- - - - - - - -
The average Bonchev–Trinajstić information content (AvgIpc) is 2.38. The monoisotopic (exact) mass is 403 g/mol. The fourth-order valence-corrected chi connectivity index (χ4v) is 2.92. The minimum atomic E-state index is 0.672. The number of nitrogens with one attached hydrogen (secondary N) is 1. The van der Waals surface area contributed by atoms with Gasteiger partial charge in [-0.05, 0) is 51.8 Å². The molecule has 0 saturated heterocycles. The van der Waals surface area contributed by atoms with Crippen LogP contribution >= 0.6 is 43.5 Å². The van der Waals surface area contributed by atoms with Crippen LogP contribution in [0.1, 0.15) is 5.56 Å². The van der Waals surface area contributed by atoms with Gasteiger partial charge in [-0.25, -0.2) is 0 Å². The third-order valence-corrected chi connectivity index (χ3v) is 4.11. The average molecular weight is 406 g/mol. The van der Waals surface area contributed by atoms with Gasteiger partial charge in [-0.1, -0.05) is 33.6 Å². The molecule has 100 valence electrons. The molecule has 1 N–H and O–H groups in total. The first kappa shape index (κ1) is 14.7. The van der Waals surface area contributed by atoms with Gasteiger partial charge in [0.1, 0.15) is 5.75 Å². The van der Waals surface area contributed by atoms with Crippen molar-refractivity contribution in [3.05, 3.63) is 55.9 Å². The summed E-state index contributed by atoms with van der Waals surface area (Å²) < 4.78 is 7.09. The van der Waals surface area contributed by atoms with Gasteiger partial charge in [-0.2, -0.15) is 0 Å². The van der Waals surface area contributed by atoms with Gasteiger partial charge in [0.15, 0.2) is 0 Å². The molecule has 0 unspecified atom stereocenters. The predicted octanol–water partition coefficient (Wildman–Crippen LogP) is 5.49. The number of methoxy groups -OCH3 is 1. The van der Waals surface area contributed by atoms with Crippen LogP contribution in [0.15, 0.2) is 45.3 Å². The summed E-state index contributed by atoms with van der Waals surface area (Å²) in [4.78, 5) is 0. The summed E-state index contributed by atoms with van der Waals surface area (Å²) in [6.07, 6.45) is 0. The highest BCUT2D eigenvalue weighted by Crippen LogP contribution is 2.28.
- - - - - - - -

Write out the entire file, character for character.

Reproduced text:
The average Bonchev–Trinajstić information content (AvgIpc) is 2.38. The monoisotopic (exact) mass is 403 g/mol. The fourth-order valence-corrected chi connectivity index (χ4v) is 2.92. The minimum atomic E-state index is 0.672. The number of nitrogens with one attached hydrogen (secondary N) is 1. The van der Waals surface area contributed by atoms with Gasteiger partial charge in [-0.05, 0) is 51.8 Å². The molecule has 0 saturated heterocycles. The van der Waals surface area contributed by atoms with Crippen LogP contribution >= 0.6 is 43.5 Å². The van der Waals surface area contributed by atoms with Crippen LogP contribution in [0.1, 0.15) is 5.56 Å². The van der Waals surface area contributed by atoms with Gasteiger partial charge in [-0.25, -0.2) is 0 Å². The third-order valence-corrected chi connectivity index (χ3v) is 4.11. The average molecular weight is 406 g/mol. The van der Waals surface area contributed by atoms with Gasteiger partial charge in [-0.1, -0.05) is 33.6 Å². The molecule has 100 valence electrons. The molecule has 1 N–H and O–H groups in total. The first kappa shape index (κ1) is 14.7. The van der Waals surface area contributed by atoms with Gasteiger partial charge in [0.1, 0.15) is 5.75 Å². The van der Waals surface area contributed by atoms with Crippen molar-refractivity contribution in [3.05, 3.63) is 55.9 Å². The summed E-state index contributed by atoms with van der Waals surface area (Å²) < 4.78 is 7.09. The van der Waals surface area contributed by atoms with Gasteiger partial charge in [-0.2, -0.15) is 0 Å². The van der Waals surface area contributed by atoms with Gasteiger partial charge in [0.15, 0.2) is 0 Å². The molecule has 0 unspecified atom stereocenters. The predicted octanol–water partition coefficient (Wildman–Crippen LogP) is 5.49. The number of methoxy groups -OCH3 is 1. The van der Waals surface area contributed by atoms with Crippen LogP contribution in [0.15, 0.2) is 45.3 Å². The summed E-state index contributed by atoms with van der Waals surface area (Å²) in [4.78, 5) is 0. The summed E-state index contributed by atoms with van der Waals surface area (Å²) in [6.07, 6.45) is 0. The highest BCUT2D eigenvalue weighted by Crippen LogP contribution is 2.28.